The point is that it’s very frustrating to not have a good idea of whom to interact with and where you are to go. Talking to NPCs can set off side quests, which are mostly either utterly boring fetch quests, or quests to defeat a determined amount of monsters. With a lot of quests open it wasn’t clear when you had completed them, or to whom and to where you were to go back to, to report them being done and then collect your reward. I found myself talking to everyone all over again until someone said, “Oh thank you, here you go.” The game suggests that completed side quests have icons over NPCs who initiated them, but in my experience not all of them did. Imagine if you will, playing a game like The Witcher, where you are tasked to do something but the game doesn’t show you where you need to go to do it – it soon becomes very frustrating to play.
But this game gets worse. The combat. Sigh…..
The combat is a real time turn based system. What this involves is there are two dials. One dial on the left for the enemy, and one on the right for your team. When the dial on either side reaches a certain point (and it isn’t clear at what point this is) an icon appears above one of your team of a corresponding button you can then press, that means you can initiate an attack. Wait for a bit longer and you can then hit twice or more. Get enough hits in and you can then raise the level of another bar to launch a more powerful attack called a “Break Attack.”
As I found out by accident, you can pause the battle to use items, but this stops the flow of everything and draws you out of the experience. The items desperately need a shortcut menu for use during battle. In short, the battle system is merely you waiting until an icon appears over your character’s head, you pressing that button, you hitting the enemy once, and then hoping you get enough hits in before the enemy does. It’s nothing more than a glorified quick time event each and every battle. Seriously, that’s it.
The RPG side of the game is actually pretty good, but again very unclear. There are many traditional ways to improve your characters, with new weapons, clothing, armour, skill buffs, and accessories to wear, but much like the rest of the game, little explanation of what you need to look for to make best use of these items in order to help you. For example, one type of bracelet would have different statistics over another, but the game didn’t explain if the items stats were lower or higher than what you were currently using, or what would be more effective against enemies. So much like the whole game, by the use of trial and error, I had to wade through quest aids in order to determine what was better than something else for any given task.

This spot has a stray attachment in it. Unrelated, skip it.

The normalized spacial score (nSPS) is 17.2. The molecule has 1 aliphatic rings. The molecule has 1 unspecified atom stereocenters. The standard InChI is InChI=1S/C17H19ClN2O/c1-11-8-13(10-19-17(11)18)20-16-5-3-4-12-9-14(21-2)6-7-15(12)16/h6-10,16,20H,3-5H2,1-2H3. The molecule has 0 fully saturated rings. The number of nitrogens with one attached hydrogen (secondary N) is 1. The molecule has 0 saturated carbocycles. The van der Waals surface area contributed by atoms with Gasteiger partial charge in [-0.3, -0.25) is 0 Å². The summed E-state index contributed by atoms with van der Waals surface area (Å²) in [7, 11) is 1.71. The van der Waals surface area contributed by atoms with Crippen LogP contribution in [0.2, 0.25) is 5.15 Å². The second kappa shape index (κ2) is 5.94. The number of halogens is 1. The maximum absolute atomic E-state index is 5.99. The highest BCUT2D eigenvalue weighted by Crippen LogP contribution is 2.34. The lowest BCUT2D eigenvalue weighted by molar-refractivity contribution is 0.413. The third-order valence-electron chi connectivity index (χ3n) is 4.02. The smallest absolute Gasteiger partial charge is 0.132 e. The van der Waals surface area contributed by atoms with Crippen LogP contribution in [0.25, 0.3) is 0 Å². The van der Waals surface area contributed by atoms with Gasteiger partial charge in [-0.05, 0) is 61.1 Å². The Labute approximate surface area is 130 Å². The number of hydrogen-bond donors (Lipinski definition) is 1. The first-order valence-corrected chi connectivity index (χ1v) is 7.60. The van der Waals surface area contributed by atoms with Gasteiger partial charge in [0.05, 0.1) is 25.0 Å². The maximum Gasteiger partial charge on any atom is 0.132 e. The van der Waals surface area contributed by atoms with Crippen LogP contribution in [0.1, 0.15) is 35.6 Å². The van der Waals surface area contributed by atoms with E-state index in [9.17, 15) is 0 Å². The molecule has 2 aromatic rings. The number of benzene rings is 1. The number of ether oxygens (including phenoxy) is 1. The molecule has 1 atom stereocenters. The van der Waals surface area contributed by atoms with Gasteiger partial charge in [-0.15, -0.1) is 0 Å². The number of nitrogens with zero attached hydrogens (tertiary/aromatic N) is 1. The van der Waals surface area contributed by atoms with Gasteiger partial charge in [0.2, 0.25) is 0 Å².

If I’m honest, I feel like the developers of the game assumed people playing this game would know how to play JRPGs and all the little nuances in getting the most from them, so therefore couldn’t be bothered to explain their own one at all. The perfect example of this is that in order to recap and understand systems, you have to find a certain NPC who tells you. At the end of the day, you’re simply left to get on with it and find everything out for yourself. This is highly frustrating, and a somewhat disappointing torment for such an established franchise to put you through.
I really didn’t enjoy playing this game at all, mainly because it was too ambiguous, confusing and didn’t explain itself at all. Even when you did start to grasp and understand the systems and the story, it was so mundane and run of the mill that it didn’t excite at all. Fetch quest here, defeat that there, find your friends… yawn… The story is forgettable, and the combat is lacking any real sense of purpose or tactical depth, but the main frustration is that the foundation of a great game is actually there, just with such poor execution on so many basic levels it doesn’t materialise.
Only the RPG elements (when you can understand them), the beautiful artwork and the voice acting of the series protagonist keep this game, in fact the entire franchise, alive. This certainly isn’t the best game in the franchise, but with a few better choices of game design, it could well have been.